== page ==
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look back at your life: see what is true and good

look back at your life: see what is true and good

I didn’t know it was true. For me. For my mind and heart and story. I didn’t know what it felt like to experience a new outlook, to receive a different lens for the same life I’ve always lived.

Two weeks ago, I spent an hour a day letting God direct my attention to my past, to my childhood. I sat at his feet and surrendered, the best I could, my mind and heart. I gave him my imagination, and He showed me images of experiences I had forgotten. He put me back into the story of my childhood–after I was born, when I was born, and before I was born.

It was learning God’s delight in my existence before I was given to my parents, placed in my mother’s womb, that changed how I view my life. It underscores the way I see my past and present–and my ideas for my future, too. 

I didn’t know I was so loved. I didn’t know so much joy could be had over me. Can you let yourself imagine the raucous party in heaven–wild and beautiful–over the truth of you? Do you want to?

And then last week, I let God guide me through memories of my twenties. Because of my new sense of belonging–and belovedness–I approached the exercises with God with optimism and curiosity. Rather than assuming God was going to point me to memories of my failures and regrets, (which was my usual way of viewing the world) I was delighted when He showed me blessing after blessing–in moments I had not celebrated as good before.

There is good here, in our stories. There is good here, in our disappointments and mistakes. There is good here, in our trust in God to show us how He views us, how He loves us, how He redeems everything and has loved–and never stopped loving us–from the beginning. And God’s definition of the beginning, of course, is so much different than our own.

Will you join me? Will you grab God’s hand and spend time allowing him to guide you through your past? Even if you have spent time doing this with him before? 

Even after I have spent hours and hours, over the years, inviting God into my imagination and heart–into the deep places in me I thought were better to keep hidden–I have found that continued surrender of our ideas about who we are, what we think, and what we are convinced we have figured out will always lead to deeper intimacy with God.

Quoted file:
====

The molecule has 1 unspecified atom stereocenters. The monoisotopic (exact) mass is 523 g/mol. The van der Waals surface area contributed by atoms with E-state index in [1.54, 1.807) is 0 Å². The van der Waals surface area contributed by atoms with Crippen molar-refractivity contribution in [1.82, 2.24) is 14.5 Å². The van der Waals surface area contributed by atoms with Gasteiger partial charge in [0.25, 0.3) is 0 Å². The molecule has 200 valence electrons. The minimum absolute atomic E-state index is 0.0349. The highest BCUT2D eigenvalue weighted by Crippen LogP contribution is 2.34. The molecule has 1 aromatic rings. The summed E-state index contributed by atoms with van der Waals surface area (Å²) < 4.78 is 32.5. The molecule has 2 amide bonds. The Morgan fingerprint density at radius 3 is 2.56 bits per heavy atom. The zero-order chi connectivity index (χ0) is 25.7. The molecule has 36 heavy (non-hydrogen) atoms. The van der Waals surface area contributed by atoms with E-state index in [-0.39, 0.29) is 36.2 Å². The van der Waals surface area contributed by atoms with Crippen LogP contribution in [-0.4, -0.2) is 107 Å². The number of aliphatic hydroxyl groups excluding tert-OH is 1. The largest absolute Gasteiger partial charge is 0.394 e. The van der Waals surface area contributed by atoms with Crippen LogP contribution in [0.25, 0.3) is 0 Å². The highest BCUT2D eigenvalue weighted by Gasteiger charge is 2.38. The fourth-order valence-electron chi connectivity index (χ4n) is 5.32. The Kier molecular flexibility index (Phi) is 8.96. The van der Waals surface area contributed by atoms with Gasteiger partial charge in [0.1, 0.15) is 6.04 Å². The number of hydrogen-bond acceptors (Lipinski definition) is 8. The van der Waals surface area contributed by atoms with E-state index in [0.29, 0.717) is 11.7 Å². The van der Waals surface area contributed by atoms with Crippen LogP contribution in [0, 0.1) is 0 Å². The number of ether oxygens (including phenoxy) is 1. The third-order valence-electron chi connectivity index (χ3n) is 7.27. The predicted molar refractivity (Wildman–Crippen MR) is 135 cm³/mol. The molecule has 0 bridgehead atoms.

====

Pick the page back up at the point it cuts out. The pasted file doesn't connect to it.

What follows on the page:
I want that more than anything else. 

So, this week, as I ask him to guide me through memories of the rest of my life so far, I expect a few things will happen: I will feel safe; I will be held; I will fall even more deeply in love with the one who knows and loves me most. And it will be good.

For the Loop Poetry Project this week, will you write a poem that speaks to your journey with your past? How do you feel about looking back at moments in your life? Will you express it?

Or, will you describe a moment from your life that has changed you? A pivotal memory? A turn? 

Let your heart wander around for a bit in this landscape of your past–a past that might feel both old and new, or familiar and completely unfamiliar too. 

Will you let God guide you? Will you let him navigate you through memory’s terrain? It will be good, though it will likely not be easy. And I pray Jesus’ protection over you as you say yes to this invitation. There is good here. That is the promise.

And please, when you have written your poem down, will you share it in the comments below? And will you join us in the Loop Poetry Project group, a space for women to share poetry that expresses the deepest places of their hearts?

Say yes.

Honored to share this space with you,



(a response to Mary Oliver in her poem, “Messenger”)

You tell me my work in the world is gratitude
a bowing, a pointing to the sky
and noticing its blue
or the soft coat of a dog
or the timeless song of my children’s laughter
even as it fades

from memory, and you tell me to touch this heart’s ache
as it struggles to feel
enough joy, enough pain, and wonder
as this world remembers when it was new and good
and beautiful.

And I disagree.
For my work is more than gratitude. It is remembering
his arms around me
and the celebration of birth and love and all things
good and pure.

And where home is—my work is remembering home and aching
for it to come again, back to me.

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